Tuesday, July 07, 2009

All Quiet on the Celluloid Front

I always liked movies as much as the next kid growing up. I remember watching Batman Returns every Saturday morning until the tape nearly gave out. But I never moved beyond a general interest of film until I watched The Usual Suspects and The Godfather back to back one unforgettable afternoon. From them on I couldn't get enough of movies. Old or classic, color or black & white, foreign or domestic - I overtook my parent's Netflix account and drowned the queue in every film I researched. Pretty soon I was renting 25 to 30 movies a month. My high school grades were inversely related to the amount of movies I watched - Fellini and Kurosawa soon replaced Algebra and English. I didn't mind; I was still getting a good education.

Digging through my film library, you will find war movies sprinkled liberally among French New Wave and Quentin Tarantino movies. From Paths of Glory to Black Hawk Down, I cannot resist a good war yarn, which brings me to the question of the day: Why do the few Iraq-based movies suck worse than an asthmatic prostitute? Can a war movie be good without waiting for an honest historical perspective? It took three years after Vietnam for The Deer Hunter to come out. Based on what I've seen, it might take the end of the war in Iraq to produce a good movie about Iraq.

My grades have improved since high school, but unfortunately the time dedicated to watching (and reviewing) movies has been greatly diminished. But in anticipation for the release of The Hurt Locker on Friday, I will take one for the team and review a few of the currently released Iraq war movies in the form of haiku. It turns out the Japanese are good for things beyond tentacle porn.

Please come back tomorrow for the haiku review of In The Valley of Elah. As for The Hurt Locker, I intend to review it in more than seventeen syllables when I see it this weekend.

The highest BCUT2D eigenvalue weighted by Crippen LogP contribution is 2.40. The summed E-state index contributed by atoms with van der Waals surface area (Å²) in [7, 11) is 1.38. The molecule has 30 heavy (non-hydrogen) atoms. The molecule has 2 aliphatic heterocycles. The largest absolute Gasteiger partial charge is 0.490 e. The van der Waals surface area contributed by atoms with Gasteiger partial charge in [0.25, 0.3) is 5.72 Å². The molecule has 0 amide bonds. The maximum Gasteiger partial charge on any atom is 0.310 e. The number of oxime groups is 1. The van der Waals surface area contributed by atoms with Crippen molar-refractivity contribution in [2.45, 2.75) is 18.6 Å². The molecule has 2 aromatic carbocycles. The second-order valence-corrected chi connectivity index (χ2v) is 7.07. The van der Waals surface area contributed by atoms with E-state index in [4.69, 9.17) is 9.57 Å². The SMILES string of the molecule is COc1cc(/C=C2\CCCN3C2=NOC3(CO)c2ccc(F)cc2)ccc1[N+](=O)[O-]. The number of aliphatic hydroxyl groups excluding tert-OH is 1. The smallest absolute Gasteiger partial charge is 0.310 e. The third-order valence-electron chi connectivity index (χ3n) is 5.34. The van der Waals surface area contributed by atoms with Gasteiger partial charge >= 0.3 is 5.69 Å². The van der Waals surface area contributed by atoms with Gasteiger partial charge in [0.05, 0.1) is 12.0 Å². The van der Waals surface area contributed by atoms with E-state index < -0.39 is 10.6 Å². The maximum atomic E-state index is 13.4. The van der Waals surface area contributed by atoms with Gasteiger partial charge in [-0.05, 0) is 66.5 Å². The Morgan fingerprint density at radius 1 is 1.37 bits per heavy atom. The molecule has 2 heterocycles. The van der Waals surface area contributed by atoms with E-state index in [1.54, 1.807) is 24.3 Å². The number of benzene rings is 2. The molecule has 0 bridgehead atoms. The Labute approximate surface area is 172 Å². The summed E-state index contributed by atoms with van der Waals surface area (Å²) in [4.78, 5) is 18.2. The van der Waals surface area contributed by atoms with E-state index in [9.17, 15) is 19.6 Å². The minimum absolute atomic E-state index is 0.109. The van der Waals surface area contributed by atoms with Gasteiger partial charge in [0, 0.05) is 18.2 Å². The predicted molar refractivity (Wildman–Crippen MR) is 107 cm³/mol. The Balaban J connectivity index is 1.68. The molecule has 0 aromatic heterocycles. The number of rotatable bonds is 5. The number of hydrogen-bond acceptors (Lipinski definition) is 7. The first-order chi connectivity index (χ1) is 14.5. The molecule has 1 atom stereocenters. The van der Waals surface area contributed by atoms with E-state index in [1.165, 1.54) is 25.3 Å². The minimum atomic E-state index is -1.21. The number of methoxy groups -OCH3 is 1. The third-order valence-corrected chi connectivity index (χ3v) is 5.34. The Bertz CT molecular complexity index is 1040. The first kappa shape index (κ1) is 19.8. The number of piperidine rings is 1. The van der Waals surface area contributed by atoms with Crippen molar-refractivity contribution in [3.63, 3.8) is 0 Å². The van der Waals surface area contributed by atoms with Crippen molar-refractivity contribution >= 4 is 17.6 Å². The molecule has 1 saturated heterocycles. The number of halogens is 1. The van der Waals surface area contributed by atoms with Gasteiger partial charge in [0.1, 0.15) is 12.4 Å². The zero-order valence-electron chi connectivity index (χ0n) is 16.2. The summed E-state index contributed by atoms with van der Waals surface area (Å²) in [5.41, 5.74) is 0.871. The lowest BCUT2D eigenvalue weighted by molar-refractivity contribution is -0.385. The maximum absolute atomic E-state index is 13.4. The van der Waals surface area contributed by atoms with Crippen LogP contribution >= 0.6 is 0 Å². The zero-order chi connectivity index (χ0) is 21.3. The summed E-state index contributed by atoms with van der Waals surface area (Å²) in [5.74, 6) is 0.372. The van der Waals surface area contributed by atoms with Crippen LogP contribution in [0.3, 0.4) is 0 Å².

Kelsey said...

Just out of curiosity, have you seen Generation Kill? If you haven't, I highly recommend it. By far one of the best shows I've ever seen. It was brilliantly done in every respect, and from what I've read, even the accuracy is 100%. Not to mention that it often made me laugh so hard I cried.

The Gaelic Wife said...

Don't forget about two 1970 movies that were more about Vietnam than about either WWII or Korea - Catch-22 and M*A*S*H. Two good movies, IMHO.

Alex Horton said...


Haven't seen Generation Kill, but it's on my Netflix queue.

Gaelic Wife,

Forgot about MASH, but I haven't seen it (also on the queue). Catch 22 was written in '61 before major involvement in Vietnam, but I've only read the book. It would be impressive if the movie was able to interject commentary about Vietnam into a WWII movie.

Doc said...

Why do the few Iraq-based movies suck worse than an asthmatic prostitute? cause all the movie makers are intrested in is making apolitical statement about how bad the military sucks and how we are doing nothing but bullying poor Iraqis.

Can a war movie be good without waiting for an honest historical perspective?
Yes, The Green Berets with John Wayne was made SURING the Vietnam War and it was pretty good and accurate for a movie of its day.